Sheikh Jarrah Family's Evacuation Delayed at Jerusalem Police Request

The right-wing Jerusalem council member who owns the rights to the house hopes to delay the Salem family's evacuation to a vague time frame in order to ensure its 'success.' The Palestinian family have lived there since 1951

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Fatima Salem and left-wing activists at her home, this month.
Fatima Salem and left-wing activists at her home, this month.Credit: Ohad Zwigenberg
Nir Hasson
Nir Hasson

A court halted the evacuation of a Palestinian family from their home in the East Jerusalem neighborhood of Sheikh Jarrah on Thursday, after police asked the court registrar to postpone the eviction, citing a security risk.

Earlier this week, the head of the European Union’s mission to the West Bank and Gaza Strip, Sven Kuhn von Burgsdorff, visited the Salem family, who have been living in their home in Sheikh Jarrah for the past 70 years. He blasted the eviction, calling it “inhuman and unfair.”

The authorities, equipped with a writ of execution, were scheduled to evict the Salems next week so that Jews could move into the house.

Before 1948 the house had belonged to a Jewish family, and the Salem family leased the house from the Jordanian custodian of enemy property from 1951.

After the Six Day War the house passed to the Israeli Custodian General, who returned it to its Jewish heirs. The lawyers acting for the Jewish heirs were financed by a right-wing NGO working to evict Palestinians and populate the neighborhood with Jews.

Some of the Jewish heirs sold their part of the property to the NGO. Recently right-wing activist and city council member Yonatan Yosef bought the rights to the building.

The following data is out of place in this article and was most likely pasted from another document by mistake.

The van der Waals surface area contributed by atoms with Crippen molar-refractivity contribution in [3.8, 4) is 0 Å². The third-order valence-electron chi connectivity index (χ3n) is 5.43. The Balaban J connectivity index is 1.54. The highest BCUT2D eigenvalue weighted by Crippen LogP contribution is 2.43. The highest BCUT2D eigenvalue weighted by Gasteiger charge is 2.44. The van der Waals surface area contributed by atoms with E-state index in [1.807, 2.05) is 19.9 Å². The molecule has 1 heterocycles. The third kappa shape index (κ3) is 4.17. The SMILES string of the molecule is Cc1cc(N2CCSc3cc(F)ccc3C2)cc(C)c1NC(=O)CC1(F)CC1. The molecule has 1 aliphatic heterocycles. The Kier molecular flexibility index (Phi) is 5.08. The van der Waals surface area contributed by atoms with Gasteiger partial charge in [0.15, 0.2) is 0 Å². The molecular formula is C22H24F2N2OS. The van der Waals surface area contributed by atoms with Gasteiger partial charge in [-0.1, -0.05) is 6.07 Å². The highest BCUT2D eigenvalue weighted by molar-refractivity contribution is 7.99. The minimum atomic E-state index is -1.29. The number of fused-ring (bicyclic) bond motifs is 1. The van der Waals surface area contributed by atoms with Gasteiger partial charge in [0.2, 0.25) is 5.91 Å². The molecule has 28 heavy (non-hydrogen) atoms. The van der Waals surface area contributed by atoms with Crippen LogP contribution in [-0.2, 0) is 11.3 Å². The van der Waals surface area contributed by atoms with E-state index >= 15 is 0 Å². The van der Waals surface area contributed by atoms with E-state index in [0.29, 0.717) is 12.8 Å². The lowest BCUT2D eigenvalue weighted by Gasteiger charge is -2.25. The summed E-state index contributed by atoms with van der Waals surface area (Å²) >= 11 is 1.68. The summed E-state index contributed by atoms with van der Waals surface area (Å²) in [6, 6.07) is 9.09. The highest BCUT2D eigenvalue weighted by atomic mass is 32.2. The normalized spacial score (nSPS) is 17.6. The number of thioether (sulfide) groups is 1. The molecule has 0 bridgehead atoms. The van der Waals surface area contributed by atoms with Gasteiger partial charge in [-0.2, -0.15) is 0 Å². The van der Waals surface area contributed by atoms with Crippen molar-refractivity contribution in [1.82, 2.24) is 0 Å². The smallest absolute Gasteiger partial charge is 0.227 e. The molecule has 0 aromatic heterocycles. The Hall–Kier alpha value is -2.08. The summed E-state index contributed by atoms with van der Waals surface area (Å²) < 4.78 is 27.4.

Two weeks ago, Yosef and another council member, deputy mayor Arieh King, served the eviction order to Fatima Salem, 72, who has lived in the house her entire life. Ten family members, including four children, live in the house.

The verdict to evict the house so that Jews could move into it was issued in 1988, but since then the settlers did little to drive the Palestinian family out of their home.

The house is located in the neighborhood’s western part, called Um Haroun. Recently tensions have been running high over the evacuation of Palestinian families in the east of the neighborhood, where residents are awaiting Israel's Supreme Court’s verdict after having turned down the justices’ compromise proposal.

The evacuation order says the family must evacuate the house by December 29. But on Thursday, lawyer David Hershkowitz, who represents Yosef, requested the execution authorities to postpone the evacuation and give them the option to evacuate the family at any time from January 20 to February 8. He attached a letter from the police asking to delay the evacuation.

“In keeping with recent goings-on in Jerusalem in general and in the Shalem station in particular, implementing the order at a specific date or a close date known in advance could endanger the forces and foil the evacuation’s success,” wrote Chief Inspector Eliran Hazan.

Court Registrar Idit Gur-Arie agreed to put off the evacuation and scheduled a hearing on the request to issue another order next Thursday.

A few days ago, 22 European diplomats visited the site, as part of the increasing media and diplomatic interest in the issue.

Burgsdorff said on the visit that he was “shocked” and urged Israel to halt the eviction.

“Eleven people living in the Salem family’s house are being threatened with eviction in the next few days, during Christmas and in the middle of the winter. For me, as a Christian, this is hard to conceive. This is occupied territory. People have a full right to live here. They were evacuated in 1948 from West Jerusalem and found shelter here. And after 70 years the authorities want to evict them again and turn them into refugees once more. This is inhuman and unfair. I’m here to express our frustration and anger,” he said

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